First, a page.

By What Manner of Death

No matter how you slice it, death stinks!  Or, as Scripture says, “Death stings!”  The human psyche is repulsed by it, yet it is one of the unavoidable universal experiences common to every living, breathing being.

The fact that we spend much of our lives in denial of mortality and sometimes spend our fortunes trying to postpone the inevitable suggests that perhaps it isn’t what we were originally intended for.  The futile search for the “fountain of youth” is more than a fairy tale. It is, in some sense, a striving to recover our primal design.

The fact of the matter is that if you were to reduce the Bible (God’s design manual) to the first two chapters of Genesis and the last two chapters of Revelation, you would discover a world without death, a world in which life pulsed in every atom of the universe.  Also, if you were to focus on the life/death issue as addressed by Jesus (God in human flesh), you would see a Message intent on life, a death-conquering life.

Jesus declared, “I came so that they could have life – yes, and have it full to overflowing.”  The most famous Scripture reference, John 3:16, targets this issue head-on: “For God so loved the world that He gave His only begotten Son, that whosoever believeth in Him should not perish but have everlasting life.

The apostle Paul was inspired by God to declare that death was, in fact, the last enemy to be destroyed (1 Cor 15).  Romans 6:23 confirms what Genesis 3 described: death is the direct consequence of sin.  So it is evident that death (and the ills that lead up to it) is not what our Maker meant for us.

In light of all this, what should the attitude of a follower of Christ be toward death?  It’s one thing to celebrate the promise of “eternal life,” but quite another to face the grinding, debilitating, all-consuming onset of death in our bodies (or those of loved ones).  We read of miraculous “resurrections” in the Bible and even down through history as God intervened by raising up one who was clearly dead.  But we must quickly point out that these “healings” were merely temporary as every person (i.e., Lazarus and Tabitha) had to face death again at some point.  Only Jesus Christ experienced a permanent resurrection, which, by the way, He promised to all who follow Him.

This brings us to the strange statement John made in the final story recorded in his gospel.  Jesus and the disciples have just finished a “men’s breakfast” beside Galilee.  Jesus pulls Peter aside to commission him as a shepherd of Jesus’ “flock.”  Then He gives Peter a heads-up about the end of his life when He says, “… when you are old, you’ll stretch out your hands, and someone else will dress you up and take you where you don’t want to go.”  By way of explanation, John says, “He said this to indicate the sort of death by which Peter would bring God glory.”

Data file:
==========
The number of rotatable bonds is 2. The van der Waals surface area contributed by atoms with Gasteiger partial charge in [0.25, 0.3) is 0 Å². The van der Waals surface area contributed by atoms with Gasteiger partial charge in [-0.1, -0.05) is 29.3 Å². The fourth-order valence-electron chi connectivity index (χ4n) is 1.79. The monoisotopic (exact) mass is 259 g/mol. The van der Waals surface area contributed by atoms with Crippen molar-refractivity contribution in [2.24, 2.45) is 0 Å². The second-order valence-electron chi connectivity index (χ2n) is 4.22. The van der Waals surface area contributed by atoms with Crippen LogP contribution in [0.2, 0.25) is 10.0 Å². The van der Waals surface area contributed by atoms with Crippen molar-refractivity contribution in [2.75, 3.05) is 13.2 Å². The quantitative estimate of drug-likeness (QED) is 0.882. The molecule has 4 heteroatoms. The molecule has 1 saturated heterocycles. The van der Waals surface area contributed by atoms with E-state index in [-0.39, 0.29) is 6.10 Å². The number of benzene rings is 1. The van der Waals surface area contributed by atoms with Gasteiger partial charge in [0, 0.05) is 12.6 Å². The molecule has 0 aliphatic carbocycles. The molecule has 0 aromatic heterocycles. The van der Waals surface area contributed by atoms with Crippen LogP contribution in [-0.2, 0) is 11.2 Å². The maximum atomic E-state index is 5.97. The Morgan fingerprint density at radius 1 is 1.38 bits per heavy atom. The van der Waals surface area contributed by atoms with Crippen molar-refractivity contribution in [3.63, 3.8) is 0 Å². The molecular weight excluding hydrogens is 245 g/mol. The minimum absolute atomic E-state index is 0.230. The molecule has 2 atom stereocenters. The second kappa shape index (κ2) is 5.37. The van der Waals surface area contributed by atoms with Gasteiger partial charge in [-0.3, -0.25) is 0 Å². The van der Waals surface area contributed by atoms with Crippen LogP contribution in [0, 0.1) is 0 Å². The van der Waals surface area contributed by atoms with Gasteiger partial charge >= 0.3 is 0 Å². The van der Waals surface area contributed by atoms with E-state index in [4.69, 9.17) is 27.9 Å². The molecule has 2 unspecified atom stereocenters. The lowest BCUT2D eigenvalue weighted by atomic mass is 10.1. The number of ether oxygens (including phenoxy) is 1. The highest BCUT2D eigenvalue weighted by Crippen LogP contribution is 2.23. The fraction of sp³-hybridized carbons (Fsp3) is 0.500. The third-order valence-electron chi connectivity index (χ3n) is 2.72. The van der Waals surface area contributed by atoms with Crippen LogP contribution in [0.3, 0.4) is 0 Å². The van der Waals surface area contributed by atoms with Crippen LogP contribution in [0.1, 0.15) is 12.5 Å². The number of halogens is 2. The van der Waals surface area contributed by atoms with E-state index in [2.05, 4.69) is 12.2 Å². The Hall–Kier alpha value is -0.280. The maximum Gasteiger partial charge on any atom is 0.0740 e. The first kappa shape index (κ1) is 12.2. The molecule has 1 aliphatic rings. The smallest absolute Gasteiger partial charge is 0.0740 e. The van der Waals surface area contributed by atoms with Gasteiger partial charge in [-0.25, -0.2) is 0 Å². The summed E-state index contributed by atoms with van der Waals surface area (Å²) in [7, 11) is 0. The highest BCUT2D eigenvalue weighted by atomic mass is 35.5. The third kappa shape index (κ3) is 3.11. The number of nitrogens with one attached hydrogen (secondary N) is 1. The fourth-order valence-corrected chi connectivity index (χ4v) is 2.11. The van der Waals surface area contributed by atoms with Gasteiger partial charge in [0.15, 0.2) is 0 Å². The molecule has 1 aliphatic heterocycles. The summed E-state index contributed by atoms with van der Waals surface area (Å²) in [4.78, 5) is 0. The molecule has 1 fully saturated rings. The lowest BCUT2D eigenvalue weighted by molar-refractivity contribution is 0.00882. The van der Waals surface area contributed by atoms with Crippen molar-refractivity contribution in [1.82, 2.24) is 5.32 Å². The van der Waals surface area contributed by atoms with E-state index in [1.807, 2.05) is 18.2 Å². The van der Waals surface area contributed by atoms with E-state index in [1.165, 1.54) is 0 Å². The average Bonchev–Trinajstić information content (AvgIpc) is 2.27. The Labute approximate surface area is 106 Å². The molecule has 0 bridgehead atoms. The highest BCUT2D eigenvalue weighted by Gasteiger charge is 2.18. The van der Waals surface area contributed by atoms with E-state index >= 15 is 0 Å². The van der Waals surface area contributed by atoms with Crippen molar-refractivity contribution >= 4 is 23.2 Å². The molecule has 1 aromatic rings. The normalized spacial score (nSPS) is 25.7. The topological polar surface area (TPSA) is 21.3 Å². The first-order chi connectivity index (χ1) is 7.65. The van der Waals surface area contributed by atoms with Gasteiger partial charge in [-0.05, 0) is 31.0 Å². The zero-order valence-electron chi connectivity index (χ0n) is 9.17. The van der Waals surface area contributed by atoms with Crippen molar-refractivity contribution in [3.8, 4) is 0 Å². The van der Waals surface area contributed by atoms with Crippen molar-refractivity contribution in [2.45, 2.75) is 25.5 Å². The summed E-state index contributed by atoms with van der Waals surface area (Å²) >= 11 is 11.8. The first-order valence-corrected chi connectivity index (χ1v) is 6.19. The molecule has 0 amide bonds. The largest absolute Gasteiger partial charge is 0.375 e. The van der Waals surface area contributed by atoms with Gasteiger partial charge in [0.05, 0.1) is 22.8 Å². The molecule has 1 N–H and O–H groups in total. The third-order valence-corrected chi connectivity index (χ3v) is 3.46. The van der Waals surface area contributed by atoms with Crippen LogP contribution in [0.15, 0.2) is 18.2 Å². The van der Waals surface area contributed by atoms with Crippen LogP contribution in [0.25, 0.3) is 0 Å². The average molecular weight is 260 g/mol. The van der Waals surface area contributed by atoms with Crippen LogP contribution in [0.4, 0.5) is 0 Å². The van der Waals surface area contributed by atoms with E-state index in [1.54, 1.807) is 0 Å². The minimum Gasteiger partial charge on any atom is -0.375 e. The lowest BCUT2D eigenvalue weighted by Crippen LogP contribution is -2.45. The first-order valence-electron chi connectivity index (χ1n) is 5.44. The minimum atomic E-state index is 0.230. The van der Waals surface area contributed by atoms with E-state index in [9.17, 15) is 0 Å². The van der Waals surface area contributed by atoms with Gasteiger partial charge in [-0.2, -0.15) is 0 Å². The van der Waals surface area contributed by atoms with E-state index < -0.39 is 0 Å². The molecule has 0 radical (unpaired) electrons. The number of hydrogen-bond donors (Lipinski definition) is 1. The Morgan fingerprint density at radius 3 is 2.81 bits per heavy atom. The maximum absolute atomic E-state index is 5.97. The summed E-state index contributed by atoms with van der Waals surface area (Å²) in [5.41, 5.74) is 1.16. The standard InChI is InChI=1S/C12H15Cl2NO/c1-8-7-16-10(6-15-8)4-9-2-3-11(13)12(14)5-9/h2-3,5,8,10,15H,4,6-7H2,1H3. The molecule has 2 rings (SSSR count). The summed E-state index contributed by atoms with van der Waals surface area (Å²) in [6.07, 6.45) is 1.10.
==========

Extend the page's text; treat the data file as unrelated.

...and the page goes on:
In what amounts to an aside in the grand story of Jesus, we are handed this new pair of glasses – a very different way to see death, “by which Peter would bring God glory.”  Suddenly everything looks different.  Jesus’ own gruesome death wasn’t an unfortunate tragedy, it was a carefully planned means of “bringing God glory.”  Stephen, the Church’s first martyr, sees glory as the stones crush his life out of him, and a collaborator in his murder, Saul, witnesses first-hand a death “bringing glory to God.”

Saul, renamed Paul, would later write concerning his own life, “Christ will even now, as always, be exalted in my body, whether by life or by death.”  Then, after years of history-making service, Paul writes biographically, “. . . the strategic time of my departure is already present. The desperate, straining, agonizing contest marked by its beauty of technique, I like a wrestler have fought to the finish, and at present am resting in its victory. My race, I like a runner have finished, and at present am resting at the goal. The Faith committed to my care, I like a soldier have kept safely through everlasting vigilance, and have delivered it again to my Captain.” 1 Timothy 4 (Wuest tr.)

Taking our cues from David in Psalm 23, those who have made the Lord their Shepherd can pass through the valley of the shadow of death without fear.  Some, like Stephen in Acts 7, find themselves suddenly translated to Glory while in the prime of life, while others live well into their eighties and nineties.  Those of us who get a terminal prognosis “prematurely” are tempted, like Peter, to ask “what about so-and-so?”  That question is always met with the same question Jesus posed to Peter, “If I want him/them to live forever, what is that to you?”  Bottom line: we must live our life, not someone else’s.

Where do you find yourself today?  Have the doctors given up on you?  Maybe you’ve been given six months or a year, what do you do with that?  Perhaps it is a loved one who is facing death.  Take heart, this too can bring glory to God.  Let that vision settle into your innermost spirit.  Thank God that “whether by life or by death” you know that “goodness and mercy will follow you ALL the days of your life and you will dwell in the house of the Lord forever.”

J. Dan Small
April 13, 2015

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